Usury: An Old Concept, Up to New Tricks in Subprime Auto

Usury has made quite a comeback from the dust heap of old law treatises to become a crucial concept that has shaped modern credit markets. It recently returned to public awareness in marketplace lending, where online lenders have avoided making loans in states comprising the Second Circuit, such as New York, due to an unfavorable usury decision. Now, light has been shed on subprime auto financing and an exception to usury laws that’s creating risk for an already shaky market.

Usury: It’s An Old Concept …

New York’s usury laws were put on the books as early as 1787 to protect desperate borrowers from being preyed upon by unscrupulous lenders who use that desperation as leverage.

These laws in their modern context were largely codified in the 1960s and have been rarely modified or updated to account for modern financial transactions. In general, New York’s civil usury statute sets an interest rate cap of 16% on loans of less than $250,000, while New York’s criminal usury state sets an interest rate cap of 25% on loans of less than $2.5 million. In addition to the risk that the loan may be unenforceable, the maker of a loan of less than $250,000 (such as the typical auto loan) may be liable for criminal fines, if the rate exceeds 25%, and civil penalties, if the rate exceeds 16%.

For New York’s usury laws to apply, the transaction must be considered a loan when viewed holistically and considered in its totality, rather than merely by the name or form which the parties have given it.

… But It’s Up To New Tricks

New York usury laws, however, do not apply to sales of merchandise on credit. This exception has allowed auto dealers to offer buyers financing through a form of agreement known as a retail installment contract (RIC). A RIC creates a security interest in favor of the dealer and it forms a contract for the bailment or leasing of a motor vehicle (which can be sold to a lender). Under the terms of New York’s Motor Vehicle Retail Installment Sales Act, a RIC is not viewed as a loan. The buyer pays compensation for the use of the vehicle with the option to own it following compliance with the terms of the RIC. As a result, auto loan financing often exceeds the usury limits for low-credit (read: subprime) borrowers.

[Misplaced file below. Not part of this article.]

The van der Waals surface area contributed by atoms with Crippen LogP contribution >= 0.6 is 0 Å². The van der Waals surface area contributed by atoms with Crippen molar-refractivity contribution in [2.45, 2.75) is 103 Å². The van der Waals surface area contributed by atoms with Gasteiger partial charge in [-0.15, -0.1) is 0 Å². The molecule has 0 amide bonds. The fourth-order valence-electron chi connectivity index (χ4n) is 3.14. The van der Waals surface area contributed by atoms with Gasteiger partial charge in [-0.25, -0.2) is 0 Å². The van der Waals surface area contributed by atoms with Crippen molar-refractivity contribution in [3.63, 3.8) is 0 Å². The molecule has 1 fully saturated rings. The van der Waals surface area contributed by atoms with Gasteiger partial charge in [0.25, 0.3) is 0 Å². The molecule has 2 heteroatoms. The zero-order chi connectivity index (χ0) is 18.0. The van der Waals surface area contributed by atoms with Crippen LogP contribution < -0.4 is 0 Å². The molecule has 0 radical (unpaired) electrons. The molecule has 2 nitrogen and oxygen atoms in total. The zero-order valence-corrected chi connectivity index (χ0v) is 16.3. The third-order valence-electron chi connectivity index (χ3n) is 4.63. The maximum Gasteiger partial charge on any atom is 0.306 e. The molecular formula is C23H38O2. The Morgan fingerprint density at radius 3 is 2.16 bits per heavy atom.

What’s Legal Can Be Lethal to Market Health

There may be nothing illegal with dealer use of RICs, but it nevertheless spurs subprime market risk. As awareness of the usury issue grows, the practice may come under scrutiny by consumer rights groups and the courts, potentially leading to unfavorable decisions (read: losses) for lenders and investors, unless corrective action is taken. This was the case recently for marketplace lending after the Second Circuit came down with its decision in Madden v. Midland. The decision has the potential to render certain loans usurious, resulting in ABS investors requiring issuers to exclude from deals loans to borrowers residing in Second Circuit states (New York, Connecticut and Vermont).

Finally, even without judicial activism or corrective legislation, higher payment obligations for subprime borrowers means higher rates of default. Several smaller subprime auto lenders that hold the riskiest loans (pursuant to RICs) have had losses pile up and been driven into bankruptcy. Of course, higher interest rates are needed to compensate for high-risk borrowers and induce lenders to lend to otherwise underserved parts of the population, but the usury laws intended to protect consumers can be applied as guardrails that can keep the market from going off track.


Massimo Giugliano, counsel in the Insolvency, Creditors’ Rights & Financial Products Practice Group of Davis & Gilbert, contributed to this post.

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